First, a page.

Vets Struggle to Find Employment
DOVER -- Josh Denton, 30, a Portsmouth resident, served in Iraq from the summer of 2006 to the summer of 2007, in the six months prior to and six months after the troop surge. He refers to that time as "the bloodiest year."
As part of an 11-man advisory team to an 800-man Iraqi battalion, his peers assisted in aiding the foreign army and often times, fell under direct fire from insurgents.
Today, Denton waits tables and is studying for the LSAT so he can someday become an attorney. After organizing a job fair for veterans last month following Portsmouth's "End of the Iraq War" parade, though, he said he wished there could have been more employers seeking to hire veterans. There were a little more than half a dozen booths set up in the parking lot behind City Hall.
"I definitely think that having only 1 percent of the population serve in the past 10 years, and having no more draft and really no shared sacrifice, that it's not about people being hesitant to hire us. It's more about people being ambivalent," he said. "Where before there had been a draft and a lot more people served, there were more veterans in the workforce knowing what it's like with (employers) going out of their way. And that's one of the big, true reasons why veterans have some difficulty getting a job."
Mario St. Remy, 27, an Exeter native who now lives in Newmarket, said after returning from a U.S. Marine tour in Iraq in 2006 and with honorable discharge papers on the way for the fall, he is still working on figuring on what he will do with his future. He said when he returned from war in 2008, amid economic turmoil, his only option was to return to school -- a situation many young returning soldiers face, having not completed higher education before heading to war.
"Right now I'm working in Newmarket at a place that makes vinyl liners for above-ground pools," St. Remy said, which he described as a labor-intensive job. He said, however, he recently received his emergency medical services training license, and once he can get a car, he hopes to apply for a full-time position in that field.
"Trying to find a good job is a little difficult and I can see where employers have that stigma of a returning veteran -- maybe thinking they have PTSD or shell-shock or something," he said. "But I try to do the best I can and I know whatever I do, it is reflecting on the military."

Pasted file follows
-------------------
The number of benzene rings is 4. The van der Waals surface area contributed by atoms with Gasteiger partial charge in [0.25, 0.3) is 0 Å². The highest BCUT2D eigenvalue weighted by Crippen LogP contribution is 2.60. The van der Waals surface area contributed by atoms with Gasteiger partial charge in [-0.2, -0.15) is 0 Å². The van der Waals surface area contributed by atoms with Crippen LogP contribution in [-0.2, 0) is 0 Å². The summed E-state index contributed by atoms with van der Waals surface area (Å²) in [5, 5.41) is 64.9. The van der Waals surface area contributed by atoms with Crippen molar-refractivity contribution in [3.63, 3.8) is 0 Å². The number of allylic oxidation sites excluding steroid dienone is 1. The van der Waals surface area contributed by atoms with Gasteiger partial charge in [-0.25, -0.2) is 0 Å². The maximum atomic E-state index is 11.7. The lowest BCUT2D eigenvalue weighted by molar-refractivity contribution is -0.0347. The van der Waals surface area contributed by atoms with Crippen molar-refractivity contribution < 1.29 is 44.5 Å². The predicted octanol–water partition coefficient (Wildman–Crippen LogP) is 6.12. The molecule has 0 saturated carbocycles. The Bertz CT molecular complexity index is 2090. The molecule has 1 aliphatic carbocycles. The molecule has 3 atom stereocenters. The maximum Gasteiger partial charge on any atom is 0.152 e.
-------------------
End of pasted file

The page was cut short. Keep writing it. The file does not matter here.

Bryan Goettel works for the U.S. Chamber's "Hiring Our Heroes" program as director of communications and says employers can have a stigma against veterans, but veterans' experiences shouldn't be a deterrent.
"I think we are definitely seeing more of a willingness. We are seeing employers come out to job fairs," he said. "This isn't a public service or a charity by any means. Veterans can bring attributes to a business."
Hiring Our Heroes was put into place in March 2011 with a goal of hosting 100 job fairs for veterans and military spouses nationwide. Since then, the organization has far exceeded expectations, and now aims to host 400 fairs a year.
On Aug. 9, an event will be hosted in Rollinsford at the Martel-Roberge American Legion Post 47 for local veterans.
According to the U.S. Chamber's website, New Hampshire is among the states in the country with the fewest unemployed veterans -- 4,195 as compared to Maine's 5,038 and Massachusetts' 15,123.
Newly-released data by the Bureau of Labor Statistics shows the country is experiencing a lower rate of unemployment for veterans than the national average and according to ThinkProgress.com, this is the lowest unemployment rate seen in the last three years for veterans. The veterans' unemployment rate for July 2012 was 6.9 percent, compared to 8.6 percent in July 2011.
Goettel said more than 40 companies registered for the Rollinsford job fair event -- including large companies like Walmart and FedEx, and he thinks more businesses are noticing the benefit in employing returning veterans.
"They can follow orders, they have leadership skills. They have the ability to work in teams and can work under very stressful circumstances," he said. "And honestly, if you hire a veteran, you know you're going to get somebody who shows up on time."
One veteran and member of the National Guard at the Portsmouth job fair expressed that perhaps employers are hesitant to higher her because she requires certain days off for Guard events. Haley Schultz served as a combat medic in Iraq.
Denton remarked on Schultz's concerns, saying, "Shame on the employer that would not like to hire someone in the Guard or Reserve because they're in the Guard or Reserve."
Holly Shulman, a spokeswoman for the Obama for America campaign, said the administration is committed to putting Americans back to work, including veterans. In November 2011, Obama signed into the law the "Returning Heroes" tax credit, which gives businesses a credit of up to $5,600 per veteran. The "Wounded Warriors" tax credit also grants businesses that hire disabled veterans credit up to $9,600.
Denton said while he can understand the tax incentives are helpful for businesses, he is disappointed employers even need that to consider him or his peers for jobs. As a waiter seeking something better, he said he hopes there is more awareness in the years to come, as thousands of troops return home and find themselves without a job.
St. Remy said he was grateful tax incentives encourage employers to hire veterans but called it "a reflection on the country."
"People don't look at veterans the way that they used to and 99 percent of those people who sign up don't go into it for the glory," he said. "The signs of appreciation are always welcome, but it's not sought after. Though when it's lacking, you kind of notice and it's kind of troubling."